Registered User leviterande's Avatar
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    Re: Shrouded prop for static lift?

    In any case where you want static thrust, diamter wins but a shroud will increase the thrust up to doubling but I am not sure about it. the hiller platform is a working example of gaining 40%

    Lippisch duct I think it is called got huge thrust amounts from the lip intake. From what I know the size of the "lip intake" is the vital part of getting more thrust per hp. I read alot about ducted propellers and I remember i read they made a test where they simply modified everything in a 20inch test duct. they tested the exit area, clearence etc.. and the most affecting factor was the diameter of the intake lip.

    so we should ask how big can the intake be, is there a limit, (neglating the weight factor)


    Kalle

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    Re: Shrouded prop for static lift?

    Issue 26 of Contact Magazine has an article about building a scale A-4 Skyhawk using a Chevy 350 and a ducted fan. The article discusses the search for information about ducted fans. The report the author's used was written by Rose Worobel of Hamilton Standard. I believe it is on NASA's reports server. The title had "Q-fans" in it.

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    Re: Shrouded prop for static lift?


  9. #24
    Super Moderator orion's Avatar
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    Re: Shrouded prop for static lift?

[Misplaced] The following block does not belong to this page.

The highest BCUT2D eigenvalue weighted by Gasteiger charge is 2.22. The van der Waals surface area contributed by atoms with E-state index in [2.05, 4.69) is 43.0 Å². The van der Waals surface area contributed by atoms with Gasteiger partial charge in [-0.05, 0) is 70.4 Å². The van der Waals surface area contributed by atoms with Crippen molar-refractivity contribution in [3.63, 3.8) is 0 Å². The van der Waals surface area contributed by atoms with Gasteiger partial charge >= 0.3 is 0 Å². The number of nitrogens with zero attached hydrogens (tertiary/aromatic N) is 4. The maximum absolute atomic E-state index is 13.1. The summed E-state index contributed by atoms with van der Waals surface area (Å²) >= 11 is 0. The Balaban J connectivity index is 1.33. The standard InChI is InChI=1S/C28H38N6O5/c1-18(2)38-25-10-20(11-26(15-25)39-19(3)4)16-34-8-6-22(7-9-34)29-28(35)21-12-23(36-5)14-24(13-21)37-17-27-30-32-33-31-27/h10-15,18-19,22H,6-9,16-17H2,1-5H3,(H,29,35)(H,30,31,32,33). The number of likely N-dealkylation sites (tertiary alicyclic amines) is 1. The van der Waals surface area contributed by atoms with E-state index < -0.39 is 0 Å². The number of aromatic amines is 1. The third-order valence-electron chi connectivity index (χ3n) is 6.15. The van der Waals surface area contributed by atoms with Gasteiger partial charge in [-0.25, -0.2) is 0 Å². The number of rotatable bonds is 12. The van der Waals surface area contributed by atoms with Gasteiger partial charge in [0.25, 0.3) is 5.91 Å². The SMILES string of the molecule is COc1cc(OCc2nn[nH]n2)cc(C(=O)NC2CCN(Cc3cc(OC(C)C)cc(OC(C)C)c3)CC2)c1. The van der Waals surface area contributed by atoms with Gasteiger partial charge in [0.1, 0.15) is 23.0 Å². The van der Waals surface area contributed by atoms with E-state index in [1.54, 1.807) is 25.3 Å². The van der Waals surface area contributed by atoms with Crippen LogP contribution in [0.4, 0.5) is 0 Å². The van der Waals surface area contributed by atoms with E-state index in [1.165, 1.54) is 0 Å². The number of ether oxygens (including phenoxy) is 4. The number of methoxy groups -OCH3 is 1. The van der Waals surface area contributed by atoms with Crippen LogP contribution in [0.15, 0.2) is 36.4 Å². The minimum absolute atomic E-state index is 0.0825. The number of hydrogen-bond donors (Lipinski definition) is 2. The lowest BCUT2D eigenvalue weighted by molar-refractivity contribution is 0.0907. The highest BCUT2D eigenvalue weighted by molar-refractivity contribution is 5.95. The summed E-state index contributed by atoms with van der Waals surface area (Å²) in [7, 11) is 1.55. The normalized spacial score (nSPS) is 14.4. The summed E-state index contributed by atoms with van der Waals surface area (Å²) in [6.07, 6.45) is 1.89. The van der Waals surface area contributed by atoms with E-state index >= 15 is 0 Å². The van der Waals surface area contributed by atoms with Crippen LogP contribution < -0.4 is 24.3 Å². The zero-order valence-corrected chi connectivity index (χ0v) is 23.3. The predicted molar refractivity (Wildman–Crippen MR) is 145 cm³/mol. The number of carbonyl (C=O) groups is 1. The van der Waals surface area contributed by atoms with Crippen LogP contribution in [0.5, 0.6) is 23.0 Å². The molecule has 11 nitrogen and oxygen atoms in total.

Quote Originally Posted by Dana View Post
    Meaning that the off design performance would be pretty poor, no?
    That's the general line of thought however in our programs we've found that that is not necessarily accurate, but then it's all in how you design the shroud. For instance, historically it's been thought that although a shroud will certainly help a lot on the low end of the speed spectrum, by the time you hit about 120 mph the benefits will be overcome by the losses of the increased whetted area and interference flow penalties.

    But in our current work we are seeing a measurable and significant benefit of the shroud to just past 200 mph, although by that point the increase in net thrust is only about ten to fifteen percent. And outside of an initial estimate, we did not go into the design's detail parameters enough to determine whether at that point the duct is still a "net" benefit or not. (In our program's case the duct is actually part of the customer's patent and so is being utilized as an inherent part of the configuration - whether it is a net benefit at 200 mph or not is not really an issue so we didn't go into it any deeper.)
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  10. #25
    Registered User BBerson's Avatar
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    Re: Shrouded prop for static lift?

    Quote Originally Posted by leviterande View Post
    so we should ask how big can the intake be, is there a limit, (neglating the weight factor)


    Kalle
    The simple bell mouth inlet (used by Hiller) is described in my industrial fan book under "duct inlet orifice design". A simple cutoff pipe has a pressure loss of .47, for example. The bell mouth has a loss of just .05, and "can be neglected for ordinary ventilation work"
    The drawing shows a bell mouth about the same size as the pipe radius. The Hiller inlet is probably less than ideal, but it may not matter much.
    BB

  11. #26
    Registered User leviterande's Avatar
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    Re: Shrouded prop for static lift?